According to another aspect of the embodiments, a flip-flop circuit may include a first inverter, a second inverter, a first data latch, a second data latch, and a transfer circuit. The first inverter may receive a clock signal and provide an inverted clock signal. The second inverter may receive the inverted clock signal and provide a normal clock signal. The first data latch may receive input data and may latch an input data value when the clock signal has a first logic state. The second data latch may receive transfer data and latch a transfer data value when the clock signal has a second logic value. The transfer circuit may receive the input data value and may provide the transfer data when clock signal has the first logic state. The transfer circuit may include a first transfer insulated gate field effect transistor (IGFET) of a first conductivity type, a second IGFET of the first conductivity type, and a third IGFET of a second conductivity type. The first IGFET may have a first IGFET control terminal connected to receive the clock signal. The second IGFET may have a second IGFET control terminal coupled to receive the normal clock signal. The third IGFET may have a third IGFET control terminal coupled to receive the inverted clock signal.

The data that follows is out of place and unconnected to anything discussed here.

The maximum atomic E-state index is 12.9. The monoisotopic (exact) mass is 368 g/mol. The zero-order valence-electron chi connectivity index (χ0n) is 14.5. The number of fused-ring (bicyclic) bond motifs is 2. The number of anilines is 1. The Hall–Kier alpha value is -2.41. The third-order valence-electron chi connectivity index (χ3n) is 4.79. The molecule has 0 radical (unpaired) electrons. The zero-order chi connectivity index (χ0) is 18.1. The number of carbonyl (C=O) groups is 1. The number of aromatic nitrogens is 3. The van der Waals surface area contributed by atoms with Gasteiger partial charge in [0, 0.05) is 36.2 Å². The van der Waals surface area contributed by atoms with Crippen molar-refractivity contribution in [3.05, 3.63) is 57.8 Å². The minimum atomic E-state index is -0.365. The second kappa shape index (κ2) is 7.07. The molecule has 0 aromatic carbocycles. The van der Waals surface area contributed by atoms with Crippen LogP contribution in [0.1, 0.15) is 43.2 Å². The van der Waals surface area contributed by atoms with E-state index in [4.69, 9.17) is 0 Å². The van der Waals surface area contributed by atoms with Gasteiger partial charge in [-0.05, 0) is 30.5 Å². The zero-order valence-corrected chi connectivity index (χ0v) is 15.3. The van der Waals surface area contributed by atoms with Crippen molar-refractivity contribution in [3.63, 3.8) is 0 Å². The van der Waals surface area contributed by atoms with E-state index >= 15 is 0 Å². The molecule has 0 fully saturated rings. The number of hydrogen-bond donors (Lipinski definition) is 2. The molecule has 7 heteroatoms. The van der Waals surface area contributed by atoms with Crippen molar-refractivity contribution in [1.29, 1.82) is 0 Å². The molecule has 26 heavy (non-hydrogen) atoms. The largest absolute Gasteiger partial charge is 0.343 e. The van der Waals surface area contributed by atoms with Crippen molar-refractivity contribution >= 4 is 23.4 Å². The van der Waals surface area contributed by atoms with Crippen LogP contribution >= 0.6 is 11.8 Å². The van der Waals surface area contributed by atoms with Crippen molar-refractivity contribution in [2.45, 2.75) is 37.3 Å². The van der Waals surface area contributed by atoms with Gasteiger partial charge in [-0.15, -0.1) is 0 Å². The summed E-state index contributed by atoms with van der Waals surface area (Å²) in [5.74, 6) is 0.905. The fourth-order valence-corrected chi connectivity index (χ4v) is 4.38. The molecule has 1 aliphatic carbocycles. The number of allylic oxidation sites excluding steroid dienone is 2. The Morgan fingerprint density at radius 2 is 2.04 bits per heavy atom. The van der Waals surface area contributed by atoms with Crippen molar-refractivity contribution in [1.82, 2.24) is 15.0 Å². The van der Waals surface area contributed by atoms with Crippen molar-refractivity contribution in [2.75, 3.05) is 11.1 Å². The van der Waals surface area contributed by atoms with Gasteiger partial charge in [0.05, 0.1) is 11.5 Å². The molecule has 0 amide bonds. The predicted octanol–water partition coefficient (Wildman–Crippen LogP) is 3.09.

According to another aspect of the embodiments, the first, second, and third IGFETs may have controllable impedance paths connected in parallel between the transfer circuit input and the transfer circuit output.

According to another aspect of the embodiments, the first conductivity type may be n-type and the second conductivity type may be p-type.

According to another aspect of the embodiments, the first conductivity type may be p-type and the second conductivity type may be n-type.

According to another aspect of the embodiments, the first and second IGFETs may have controllable impedance path connected in parallel between a first potential and the transfer circuit output. The third IGFET may have a controllable impedance path connected between a second potential and the transfer circuit output.

According to another aspect of the embodiments, the first conductivity type may be n-type and the second conductivity type may be p-type and the first potential may be a ground potential and the second potential may be a power supply potential.

According to another aspect of the embodiments, the first conductivity type may be p-type and the second conductivity type may be n-type and the first potential may be a power supply potential and the second potential may be a ground potential.

BRIEF DESCRIPTION OF THE DRAWINGS

FIG. 1 is a circuit schematic diagram of flip-flop circuit according to an embodiment.

FIG. 2 is a timing diagram illustrating the operation of a flip-flop circuit according to an embodiment.

FIG. 3 is a circuit schematic diagram of a clocked inverter according to an embodiment.